Now that the House-passed American Health Care Act—and the estimated $880 billion in cuts of Medicaid that go with it—has moved to the Senate, much of the debate will focus on the issue of Medicaid expansion. A wildly popular provision of the Affordable Care Act (ACA) that is supported by more than 8 in 10 Americans, Medicaid expansion has provided health coverage to over 14 million people in 31 states and the District of Columbia. Medicaid expansion will be a hotly contested issue among Senate Republicans in the coming weeks as conservative Senators aiming to roll back Medicaid expansion come up against more moderate Republicans who live in states that have benefitted mightily from it. However, as these highly important battles for the future of Medicaid expansion are taking place in Washington, DC, a number of states with Republican-controlled legislatures and/or Republican governors have already taken great strides to slash Medicaid expansion on their own.
Leading the pack among these states looking to pare down their Medicaid expansion programs is Kentucky. This is an ironic development after the Obama administration and Congressional Democrats held up the Bluegrass State as the poster child for the efficacy of the Affordable Care Act in general and Medicaid expansion in particular. Under Democratic Governor Steve Beshear, Kentucky’s Medicaid expansion program provided health insurance for 443,300 low-income Kentuckians and played a huge part in reducing the state’s uninsured rate from 20.4% in 2013 to 7.8% in 2016, the largest such reduction in the nation. Despite the tremendous results, Republican Matt Bevin was elected as governor in 2015 in large part on a promise to repeal and replace the ACA. After working with Republicans in Kentucky’s legislature for 18 months, Bevin is poised to undo much of those gains.
Under the auspices of cost-saving and personal responsibility, Bevin and the Kentucky GOP have crafted legislation that aims to cut the number of residents on Medicaid by 86,000 within five years, which could prove to be an unexpected and devastating blow to low-income residents of a state with one of the worst health outcomes in the country. Among the changes included in this revised Medicaid system are new monthly premiums, co-pays for services, six-month discontinuation of coverage for those who cannot pay their premiums and co-pays, the elimination of automatic vision and dental benefits in favor of a “MyRewards” program where residents earn them by completing incentivized tasks, and mandatory work requirements to maintain coverage. Under the Obama administration, these plans had little or no chances of getting approval from the federal government for their implementation. But, under the Trump administration and with Tom Price leading the Department of Health and Human Services, the likelihood of Kentucky’s plans being approved is very high.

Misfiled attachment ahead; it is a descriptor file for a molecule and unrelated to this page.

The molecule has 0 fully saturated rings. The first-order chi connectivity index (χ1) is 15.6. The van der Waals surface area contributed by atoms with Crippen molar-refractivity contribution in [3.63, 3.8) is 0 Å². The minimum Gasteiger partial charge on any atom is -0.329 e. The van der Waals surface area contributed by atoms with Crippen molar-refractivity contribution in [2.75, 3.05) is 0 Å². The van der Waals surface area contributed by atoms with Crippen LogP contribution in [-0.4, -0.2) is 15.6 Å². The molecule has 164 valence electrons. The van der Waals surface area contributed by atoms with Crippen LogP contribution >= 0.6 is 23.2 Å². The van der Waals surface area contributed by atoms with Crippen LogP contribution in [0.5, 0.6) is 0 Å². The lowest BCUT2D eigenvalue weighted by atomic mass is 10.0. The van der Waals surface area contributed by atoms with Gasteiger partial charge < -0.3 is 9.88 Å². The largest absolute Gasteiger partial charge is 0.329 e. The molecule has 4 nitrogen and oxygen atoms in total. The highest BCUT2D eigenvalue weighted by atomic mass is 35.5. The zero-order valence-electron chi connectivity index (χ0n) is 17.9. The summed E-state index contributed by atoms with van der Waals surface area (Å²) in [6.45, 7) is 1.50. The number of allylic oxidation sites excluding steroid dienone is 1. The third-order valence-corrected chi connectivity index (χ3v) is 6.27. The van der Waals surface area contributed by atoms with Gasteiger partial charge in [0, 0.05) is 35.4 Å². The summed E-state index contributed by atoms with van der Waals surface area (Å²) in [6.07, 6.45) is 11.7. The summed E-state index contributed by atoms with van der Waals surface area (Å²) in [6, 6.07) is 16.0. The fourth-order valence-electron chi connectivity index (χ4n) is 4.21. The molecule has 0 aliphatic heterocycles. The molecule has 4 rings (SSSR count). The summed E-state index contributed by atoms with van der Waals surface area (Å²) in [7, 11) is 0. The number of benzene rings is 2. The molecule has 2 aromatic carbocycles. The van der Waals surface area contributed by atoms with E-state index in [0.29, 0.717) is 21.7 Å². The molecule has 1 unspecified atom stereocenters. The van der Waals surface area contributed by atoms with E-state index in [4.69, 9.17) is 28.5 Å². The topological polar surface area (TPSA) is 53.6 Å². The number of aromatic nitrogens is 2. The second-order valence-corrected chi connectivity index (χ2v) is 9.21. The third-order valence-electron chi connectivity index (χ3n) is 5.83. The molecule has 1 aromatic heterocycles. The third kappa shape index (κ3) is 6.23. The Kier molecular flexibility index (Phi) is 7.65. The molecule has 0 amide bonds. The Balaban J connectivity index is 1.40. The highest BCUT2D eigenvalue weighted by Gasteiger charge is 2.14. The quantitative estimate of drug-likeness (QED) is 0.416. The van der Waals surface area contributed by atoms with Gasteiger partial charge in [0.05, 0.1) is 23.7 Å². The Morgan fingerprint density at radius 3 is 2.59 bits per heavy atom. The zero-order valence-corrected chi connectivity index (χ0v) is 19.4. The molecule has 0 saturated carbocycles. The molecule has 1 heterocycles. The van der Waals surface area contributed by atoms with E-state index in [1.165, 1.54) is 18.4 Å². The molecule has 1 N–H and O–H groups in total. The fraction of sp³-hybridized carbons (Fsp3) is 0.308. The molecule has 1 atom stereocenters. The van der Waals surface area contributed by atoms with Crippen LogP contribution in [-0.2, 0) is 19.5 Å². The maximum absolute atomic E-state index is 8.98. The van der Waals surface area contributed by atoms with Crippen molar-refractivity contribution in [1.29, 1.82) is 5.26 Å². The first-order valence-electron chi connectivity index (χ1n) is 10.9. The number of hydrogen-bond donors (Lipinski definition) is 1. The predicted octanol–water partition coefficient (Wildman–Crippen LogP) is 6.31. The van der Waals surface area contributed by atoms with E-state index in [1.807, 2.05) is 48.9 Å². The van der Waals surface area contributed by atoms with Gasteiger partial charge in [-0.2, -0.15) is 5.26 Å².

After Kentucky, the state with the largest decrease in their uninsured rate was Arkansas, which is joining Kentucky in the race to significantly cut Medicaid expansion rolls. Last week, the Arkansas state legislature approved a Medicaid reduction package championed by Republican Governor Asa Hutchinson that is arguably more severe than Kentucky’s plan. In addition to implementing work requirements, Arkansas’s Medicaid changes include reducing the maximum income for eligibility to receive benefits from 138% of the federal poverty level, which is the current standard under the Affordable Care Act, to 100% of the federal poverty level, a change that would take coverage away from an estimated 60,000 people.
In addition to Kentucky and Arkansas, Maine recently released a waiver saying that they will ask the Centers for Medicare and Medicaid Services to institute their own reductions to the state’s Medicaid program. Arizona has publicly announced their intent to submit a waiver as well, and Republicans in the Ohio legislature are locked in a battle over whether to put a freeze on the state’s Medicaid expansion enrollment.
The gains that have been made in reducing the uninsured in America since the implementation of the ACA have never been more tenuous than they are right now. It is not enough to advocate protecting Medicaid expansion at the federal level anymore. If HIV advocates want to maintain the Medicaid coverage that is utilized by more than 40% of people living with HIV who are in care, activism and vigilance is required in our statehouses as well.